New biomaterial gets “sticky” with stem cells
Just like the bones that support your body, your cells have their own scaffolding to hold them up. This scaffolding, known as the extracellular matrix or ECM, not just props up cells but also provides attachment sites, or “sticky spots”, to which cells can bind, just as bones hold muscles in place.
HFSP Young Investigator Grant holders Adam Engler and Guiseppe Battaglia and colleaguesauthored on Mon, 03 December 2012
A collaboration between researchers at the UC San Diego Jacob’s School led by Assistant Professor of Bioengineering, Adam Engler and The University of Sheffield Department of Biomedical Science, led by Professor Giuseppe Battaglia recently revealed that these sticky spots are found randomly throughout ECM in your body. However, the synthetic materials that scientists use to mimic ECM in the lab often do not contain such randomly distributed sticky spots and are more uniformly sticky for cells. The group mimicked this random stickiness in a foam biomaterial made out of diblock copolymers (figure 1) and found that this random stickiness was required for stem cells to properly adhere and likely for their development into mature tissue cells. In this sense, stem cells are like Goldilocks: the scaffold should not be too sticky or not sticky enough, it must be just right (figure 2) to maximize adhesion, and later, for maturation into tissue cells.
Figure 1: Foam figure
Drs. Engler and Battaglia explain “that the two diblock copolymers, one that is sticky and one that is not, will separate from each other in solution. Just like balsamic vinaigrette, we shook these two copolymers sufficiently to form randomly distributed nano-scopic patches of the sticky material – the balsamic vinegar – in a non-sticky material – the olive oil. Only this time we did it using a polymer foam as support, achieving patterning within a whole porous monolith.” At the appropriate ratios, this allows stem cells to respond by adhering to the foam as they would normally do in the body.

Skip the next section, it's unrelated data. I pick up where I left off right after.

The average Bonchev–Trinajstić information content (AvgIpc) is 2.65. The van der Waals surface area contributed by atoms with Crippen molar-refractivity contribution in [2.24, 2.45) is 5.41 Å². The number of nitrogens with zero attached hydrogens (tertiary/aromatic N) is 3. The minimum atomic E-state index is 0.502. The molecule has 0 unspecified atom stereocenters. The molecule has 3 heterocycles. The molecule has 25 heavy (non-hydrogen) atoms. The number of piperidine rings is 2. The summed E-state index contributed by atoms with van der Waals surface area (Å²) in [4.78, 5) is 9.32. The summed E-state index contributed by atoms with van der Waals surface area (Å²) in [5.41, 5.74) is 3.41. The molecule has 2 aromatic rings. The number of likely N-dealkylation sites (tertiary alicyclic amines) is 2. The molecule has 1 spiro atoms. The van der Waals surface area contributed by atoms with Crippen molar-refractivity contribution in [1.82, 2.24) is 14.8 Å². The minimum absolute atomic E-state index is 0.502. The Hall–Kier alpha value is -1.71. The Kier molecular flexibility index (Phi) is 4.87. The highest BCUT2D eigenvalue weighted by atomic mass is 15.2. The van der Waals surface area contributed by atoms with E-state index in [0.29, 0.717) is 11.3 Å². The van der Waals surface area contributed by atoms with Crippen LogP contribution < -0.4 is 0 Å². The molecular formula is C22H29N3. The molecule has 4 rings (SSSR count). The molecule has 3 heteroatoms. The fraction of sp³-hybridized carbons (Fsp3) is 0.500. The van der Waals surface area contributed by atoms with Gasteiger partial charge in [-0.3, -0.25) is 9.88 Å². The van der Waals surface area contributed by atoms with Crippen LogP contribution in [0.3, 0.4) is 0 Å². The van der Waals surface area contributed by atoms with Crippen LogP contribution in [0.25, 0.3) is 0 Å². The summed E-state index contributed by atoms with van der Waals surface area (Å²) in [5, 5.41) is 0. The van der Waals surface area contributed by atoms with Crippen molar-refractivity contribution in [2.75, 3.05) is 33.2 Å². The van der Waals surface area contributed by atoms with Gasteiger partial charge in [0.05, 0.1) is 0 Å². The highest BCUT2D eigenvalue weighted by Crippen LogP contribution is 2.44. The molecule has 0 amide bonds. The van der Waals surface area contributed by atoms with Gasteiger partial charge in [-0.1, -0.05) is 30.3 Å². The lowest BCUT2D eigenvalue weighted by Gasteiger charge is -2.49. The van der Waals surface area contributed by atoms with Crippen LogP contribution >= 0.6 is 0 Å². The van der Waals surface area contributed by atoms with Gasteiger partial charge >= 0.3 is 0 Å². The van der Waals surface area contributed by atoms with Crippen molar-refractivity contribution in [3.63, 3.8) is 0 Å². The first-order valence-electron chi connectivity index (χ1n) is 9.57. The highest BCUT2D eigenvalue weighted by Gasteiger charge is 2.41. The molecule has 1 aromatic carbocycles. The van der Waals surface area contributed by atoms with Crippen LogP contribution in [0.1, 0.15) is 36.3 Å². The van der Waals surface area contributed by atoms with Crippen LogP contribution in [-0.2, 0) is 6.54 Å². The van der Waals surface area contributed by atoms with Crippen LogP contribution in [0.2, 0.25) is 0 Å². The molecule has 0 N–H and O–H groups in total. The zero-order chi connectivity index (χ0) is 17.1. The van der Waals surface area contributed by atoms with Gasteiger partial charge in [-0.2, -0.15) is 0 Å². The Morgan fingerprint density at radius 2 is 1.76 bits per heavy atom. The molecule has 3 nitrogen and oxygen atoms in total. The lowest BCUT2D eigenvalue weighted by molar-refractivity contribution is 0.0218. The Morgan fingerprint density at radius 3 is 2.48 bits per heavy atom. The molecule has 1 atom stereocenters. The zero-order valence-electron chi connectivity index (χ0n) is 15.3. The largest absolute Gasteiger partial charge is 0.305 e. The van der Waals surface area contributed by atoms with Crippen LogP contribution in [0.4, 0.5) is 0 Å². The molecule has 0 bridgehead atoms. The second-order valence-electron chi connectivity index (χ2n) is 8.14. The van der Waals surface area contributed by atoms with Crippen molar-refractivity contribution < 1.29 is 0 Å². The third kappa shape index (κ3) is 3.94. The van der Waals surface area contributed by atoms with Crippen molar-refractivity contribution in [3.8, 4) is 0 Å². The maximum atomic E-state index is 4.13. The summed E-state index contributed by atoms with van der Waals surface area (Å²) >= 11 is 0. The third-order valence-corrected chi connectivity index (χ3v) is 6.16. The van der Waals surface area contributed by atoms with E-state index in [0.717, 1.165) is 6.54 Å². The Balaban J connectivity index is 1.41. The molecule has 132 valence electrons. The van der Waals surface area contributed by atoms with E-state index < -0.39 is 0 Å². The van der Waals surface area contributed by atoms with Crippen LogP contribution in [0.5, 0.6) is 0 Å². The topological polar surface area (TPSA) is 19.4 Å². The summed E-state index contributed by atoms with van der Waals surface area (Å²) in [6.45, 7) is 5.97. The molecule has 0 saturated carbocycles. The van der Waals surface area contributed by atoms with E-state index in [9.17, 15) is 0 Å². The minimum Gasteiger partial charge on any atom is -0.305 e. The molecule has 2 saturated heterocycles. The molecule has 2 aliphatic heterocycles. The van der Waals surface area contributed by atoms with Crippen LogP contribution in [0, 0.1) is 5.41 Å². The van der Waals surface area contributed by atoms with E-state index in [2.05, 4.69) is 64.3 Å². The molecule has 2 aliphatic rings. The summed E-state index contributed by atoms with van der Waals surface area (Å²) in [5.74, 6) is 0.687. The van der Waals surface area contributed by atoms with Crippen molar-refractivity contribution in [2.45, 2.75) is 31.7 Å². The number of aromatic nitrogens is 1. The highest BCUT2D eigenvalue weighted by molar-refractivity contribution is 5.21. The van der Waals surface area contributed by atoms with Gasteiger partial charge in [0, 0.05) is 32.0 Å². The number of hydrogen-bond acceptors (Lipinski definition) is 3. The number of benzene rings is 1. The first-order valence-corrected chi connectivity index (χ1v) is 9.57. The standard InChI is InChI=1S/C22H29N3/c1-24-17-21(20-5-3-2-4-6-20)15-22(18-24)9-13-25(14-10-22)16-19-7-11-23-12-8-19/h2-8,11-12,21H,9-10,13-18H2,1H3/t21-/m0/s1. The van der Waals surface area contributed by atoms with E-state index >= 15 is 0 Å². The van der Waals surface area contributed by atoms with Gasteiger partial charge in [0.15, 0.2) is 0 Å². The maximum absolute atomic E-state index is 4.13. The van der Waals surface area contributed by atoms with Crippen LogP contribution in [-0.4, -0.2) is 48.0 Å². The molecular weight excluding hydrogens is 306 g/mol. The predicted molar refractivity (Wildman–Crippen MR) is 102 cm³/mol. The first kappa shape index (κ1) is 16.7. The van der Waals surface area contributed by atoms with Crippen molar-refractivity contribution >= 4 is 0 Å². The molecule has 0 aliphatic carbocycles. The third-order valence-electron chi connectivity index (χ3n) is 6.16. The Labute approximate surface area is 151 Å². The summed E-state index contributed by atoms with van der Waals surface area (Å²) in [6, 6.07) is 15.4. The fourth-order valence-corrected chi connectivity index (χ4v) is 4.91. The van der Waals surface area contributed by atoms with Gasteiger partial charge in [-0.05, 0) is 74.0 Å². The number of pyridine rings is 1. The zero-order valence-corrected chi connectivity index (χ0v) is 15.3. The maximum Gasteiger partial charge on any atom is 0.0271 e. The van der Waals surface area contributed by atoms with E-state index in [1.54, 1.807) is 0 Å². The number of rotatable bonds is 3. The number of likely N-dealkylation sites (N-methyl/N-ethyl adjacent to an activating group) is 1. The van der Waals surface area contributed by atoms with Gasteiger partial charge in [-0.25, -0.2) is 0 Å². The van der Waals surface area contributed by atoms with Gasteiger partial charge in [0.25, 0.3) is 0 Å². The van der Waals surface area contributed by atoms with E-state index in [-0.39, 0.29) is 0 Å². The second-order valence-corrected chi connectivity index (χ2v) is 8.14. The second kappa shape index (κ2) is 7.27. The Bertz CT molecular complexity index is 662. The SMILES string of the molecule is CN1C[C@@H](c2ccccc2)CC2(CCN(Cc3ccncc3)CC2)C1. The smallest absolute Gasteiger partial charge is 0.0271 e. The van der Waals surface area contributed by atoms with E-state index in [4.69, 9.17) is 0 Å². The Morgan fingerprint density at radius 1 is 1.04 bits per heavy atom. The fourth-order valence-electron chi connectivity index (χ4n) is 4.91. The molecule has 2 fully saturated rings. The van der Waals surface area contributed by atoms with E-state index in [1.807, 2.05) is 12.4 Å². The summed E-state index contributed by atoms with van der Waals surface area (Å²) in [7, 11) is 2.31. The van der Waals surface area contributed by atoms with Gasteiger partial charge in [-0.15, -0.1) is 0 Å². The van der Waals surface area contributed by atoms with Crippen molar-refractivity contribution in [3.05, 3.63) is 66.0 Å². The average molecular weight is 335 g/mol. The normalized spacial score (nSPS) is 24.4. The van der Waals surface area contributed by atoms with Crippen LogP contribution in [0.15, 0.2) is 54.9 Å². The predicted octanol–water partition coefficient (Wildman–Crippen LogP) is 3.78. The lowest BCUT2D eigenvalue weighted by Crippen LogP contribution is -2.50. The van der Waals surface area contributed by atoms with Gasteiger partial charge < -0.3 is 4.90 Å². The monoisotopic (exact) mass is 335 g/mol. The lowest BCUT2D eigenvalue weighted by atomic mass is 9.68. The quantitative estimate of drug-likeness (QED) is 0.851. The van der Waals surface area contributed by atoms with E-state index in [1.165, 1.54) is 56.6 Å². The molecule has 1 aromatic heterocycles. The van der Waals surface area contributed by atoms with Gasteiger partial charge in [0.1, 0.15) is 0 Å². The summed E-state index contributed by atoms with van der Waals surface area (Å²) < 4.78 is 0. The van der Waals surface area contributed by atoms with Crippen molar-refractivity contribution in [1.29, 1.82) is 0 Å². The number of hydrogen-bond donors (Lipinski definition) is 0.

These data should help to better inform researchers of how to make their biomaterials appropriately sticky for stem cells to ‘feel’ their way around.
This work was supported by grants from the National Institutes of Health, Human Frontier Science Program, and the UK Engineering and Physical Sciences Research Council.
Cell instructive microporous scaffolds through interface engineering. Viswanathan P, Chirasatitsin S, Ngamkham K, Engler AJ, Battaglia G. J Am Chem Soc. 2012 Nov 19. [Epub ahead of print]